Chapter 9: The global diffusion of U.S. legal thought: changing influence, national security and legal education in crisis
Restricted access

This chapter questions those who affirm that the influence of U.S. legal thought is currently in decline. For Nicola, the diffusion of legal ideas that originate in the United States remains the rule, although the content exported and the procedures for doing so have changed. This transformation of the forms and content of U.S. legal ideas spread around the world can be seen on three intersecting axes: first, rights-centered U.S. constitutionalism has given way to the exportation of legal products related to national security law. The latter consists of a set of theories and practices that justify and indicate the means for adequate development of timely military interventions, actions against terrorism, and war between nations. Second, legal education focused on training critical students, social justice, and full-time professors is being questioned in the United States by those who, after the crisis experienced by law schools, think that legal education should aim to train attorneys to pass the Bar exam, advance transactions that are useful for local businesses, and be taught by part-time professors. Finally, the exportation by U.S.-educated foreign legal elites of the most conservative interpretations of the educational model dominant in the United States. Nicola concludes, then, that the influence of U.S. legal ideas remains as notable around the world as it was in the twentieth century.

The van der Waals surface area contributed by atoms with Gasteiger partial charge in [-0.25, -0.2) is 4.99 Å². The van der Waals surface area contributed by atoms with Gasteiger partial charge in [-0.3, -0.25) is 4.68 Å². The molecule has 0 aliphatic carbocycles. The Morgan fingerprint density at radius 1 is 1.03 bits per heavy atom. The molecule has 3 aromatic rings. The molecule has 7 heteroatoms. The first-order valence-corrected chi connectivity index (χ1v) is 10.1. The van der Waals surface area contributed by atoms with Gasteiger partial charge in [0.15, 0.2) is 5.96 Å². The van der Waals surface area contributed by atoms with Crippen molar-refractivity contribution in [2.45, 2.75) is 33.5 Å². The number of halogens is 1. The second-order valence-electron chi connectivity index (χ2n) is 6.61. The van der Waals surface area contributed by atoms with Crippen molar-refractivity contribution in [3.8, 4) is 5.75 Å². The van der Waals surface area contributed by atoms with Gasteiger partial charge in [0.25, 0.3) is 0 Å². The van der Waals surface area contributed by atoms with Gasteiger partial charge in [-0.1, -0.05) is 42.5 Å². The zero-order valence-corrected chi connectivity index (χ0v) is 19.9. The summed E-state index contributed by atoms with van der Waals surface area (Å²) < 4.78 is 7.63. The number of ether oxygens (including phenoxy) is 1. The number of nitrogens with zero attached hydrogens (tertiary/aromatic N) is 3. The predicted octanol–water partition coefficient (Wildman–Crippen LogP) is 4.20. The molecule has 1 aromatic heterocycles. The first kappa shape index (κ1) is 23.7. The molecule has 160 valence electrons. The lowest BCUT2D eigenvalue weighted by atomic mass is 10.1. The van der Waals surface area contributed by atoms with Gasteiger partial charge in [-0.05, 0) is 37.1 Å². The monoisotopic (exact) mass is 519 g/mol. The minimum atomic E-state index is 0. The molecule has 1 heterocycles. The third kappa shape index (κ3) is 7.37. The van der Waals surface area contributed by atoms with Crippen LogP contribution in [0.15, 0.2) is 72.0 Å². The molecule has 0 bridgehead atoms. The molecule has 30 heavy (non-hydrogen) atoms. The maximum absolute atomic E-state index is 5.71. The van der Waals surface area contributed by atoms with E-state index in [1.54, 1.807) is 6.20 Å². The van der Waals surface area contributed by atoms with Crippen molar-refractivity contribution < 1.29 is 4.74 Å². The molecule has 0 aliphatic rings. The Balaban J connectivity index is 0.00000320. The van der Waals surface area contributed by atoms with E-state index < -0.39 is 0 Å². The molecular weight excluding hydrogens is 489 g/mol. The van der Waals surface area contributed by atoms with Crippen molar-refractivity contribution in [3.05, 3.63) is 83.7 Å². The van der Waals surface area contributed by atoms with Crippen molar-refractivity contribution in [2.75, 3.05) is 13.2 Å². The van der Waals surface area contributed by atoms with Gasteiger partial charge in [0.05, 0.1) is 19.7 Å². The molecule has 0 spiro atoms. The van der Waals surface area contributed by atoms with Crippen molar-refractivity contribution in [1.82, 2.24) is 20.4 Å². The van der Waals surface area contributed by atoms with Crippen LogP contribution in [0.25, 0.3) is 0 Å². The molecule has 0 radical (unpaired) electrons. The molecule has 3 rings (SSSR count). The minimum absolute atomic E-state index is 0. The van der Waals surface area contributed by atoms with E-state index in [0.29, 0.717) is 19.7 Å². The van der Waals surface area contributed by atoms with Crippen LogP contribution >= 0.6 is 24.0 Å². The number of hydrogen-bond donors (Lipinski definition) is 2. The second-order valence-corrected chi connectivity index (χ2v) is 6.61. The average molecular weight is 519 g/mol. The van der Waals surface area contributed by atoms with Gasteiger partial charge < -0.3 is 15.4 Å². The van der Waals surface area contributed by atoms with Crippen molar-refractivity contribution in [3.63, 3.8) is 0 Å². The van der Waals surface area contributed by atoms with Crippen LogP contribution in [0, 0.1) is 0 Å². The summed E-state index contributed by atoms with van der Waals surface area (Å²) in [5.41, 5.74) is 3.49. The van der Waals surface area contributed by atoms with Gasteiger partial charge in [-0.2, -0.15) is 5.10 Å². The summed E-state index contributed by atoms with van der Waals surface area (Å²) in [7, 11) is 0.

You are not authenticated to view the full text of this chapter or article.

Access options

Get access to the full article by using one of the access options below.

Other access options

Redeem Token

Institutional Login

Log in with Open Athens, Shibboleth, or your institutional credentials

Login via Institutional Access

Personal login

Log in with your Elgar Online account

Login with you Elgar account
Monograph Book